In addition to having the police involved to locate an unknown hit and run driver, law enforcement can also often assist in obtaining any surveillance footage that may exist of the accident. Many police have body cams and vehicle dashcams today, as well, and that video footage alone may help significantly increase settlement offers from notoriously stingy insurance companies.

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Here at May, May & Zimmerman, we have been involved with many car accident lawsuits that included law enforcement video footage as central evidence, which ultimately helped the outcome of the case. We invite you to get in touch with us to learn more about previous case victories we’ve achieved as defense attorneys for innocent car accident victims.

Contact Your Auto Insurance Company

In some traffic collision situations, you may want to call your car insurance company from the scene to begin the claims process immediately. Today, many insurance companies have apps that allow you to upload damage photos, and that makes gathering and reporting on details about a just-occurred accident that much easier. No matter when you choose to get your insurance company involved, it’s critical to make sure you don’t omit this action—especially in a hit and run situation.

Even if you were injured as a pedestrian or cyclist, your auto insurance might come into play to help you pay for medical bills. That’s right—even if you weren’t driving your car at the time of the hit and run that caused your injuries.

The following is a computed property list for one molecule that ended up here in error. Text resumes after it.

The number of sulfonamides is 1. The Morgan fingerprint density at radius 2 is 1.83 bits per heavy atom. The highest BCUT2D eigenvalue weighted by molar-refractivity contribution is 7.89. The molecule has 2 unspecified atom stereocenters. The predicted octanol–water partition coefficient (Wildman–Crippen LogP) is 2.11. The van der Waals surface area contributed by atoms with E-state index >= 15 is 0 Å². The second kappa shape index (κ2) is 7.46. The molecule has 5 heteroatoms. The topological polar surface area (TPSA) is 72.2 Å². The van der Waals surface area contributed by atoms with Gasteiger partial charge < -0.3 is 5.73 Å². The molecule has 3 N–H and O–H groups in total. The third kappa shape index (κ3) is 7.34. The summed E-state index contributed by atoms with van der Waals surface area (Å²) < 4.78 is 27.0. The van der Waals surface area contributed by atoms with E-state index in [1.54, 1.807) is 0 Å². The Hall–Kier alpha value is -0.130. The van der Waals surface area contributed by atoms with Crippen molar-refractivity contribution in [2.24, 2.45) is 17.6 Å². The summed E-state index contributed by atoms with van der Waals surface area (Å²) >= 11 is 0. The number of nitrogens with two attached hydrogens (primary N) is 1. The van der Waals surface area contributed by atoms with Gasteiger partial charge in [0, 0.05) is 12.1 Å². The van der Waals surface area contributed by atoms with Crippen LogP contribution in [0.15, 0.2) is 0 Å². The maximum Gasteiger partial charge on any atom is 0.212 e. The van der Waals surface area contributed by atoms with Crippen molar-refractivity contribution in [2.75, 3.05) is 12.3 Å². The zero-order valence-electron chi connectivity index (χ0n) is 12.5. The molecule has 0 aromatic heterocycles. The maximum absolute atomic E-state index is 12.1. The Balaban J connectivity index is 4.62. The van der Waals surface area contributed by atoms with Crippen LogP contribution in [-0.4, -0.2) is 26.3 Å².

Contacting your auto insurance carrier after any type of traffic collision or incident that involves property damage or injuries is always a good idea. Of course, you need to keep in mind that your coverage may be insufficient to pay all of your bills, and this is why you should also follow our next step.

Get in Touch with an Experienced Personal Injury Attorney for Help

Car accidents of any type—from minor fender benders to severe highway collisions involving multiple vehicles, drivers, and even fatalities—can be confusing, painful, and emotionally exhausting experiences. When it comes to seeking compensation to cover your injuries, you shouldn’t have to go it alone.

Insurance companies will rush to settle your claim, law enforcement may be slow to help you with evidence in your case, and you may not be able to work or earn an income due to your injuries, among many other problems. In short, you need strong, capable assistance—and that’s what the best personal injury lawyers are skilled in providing after car accidents.

If you have been injured in a hit and run on Pennsylvania roadways, May, May & Zimmerman is here to help you sort through all the details of your case and recover the compensation you may be owed. Get in touch with us today for a free initial case consultation.


This blog is being published for educational purposes only as well as to provide general information and a basic understanding of the law, not to provide specific legal advice. By entering this site you understand that there is no attorney client relationship between you and the publisher. This site should never be used as a substitute for competent legal advice from a licensed professional attorney in your state.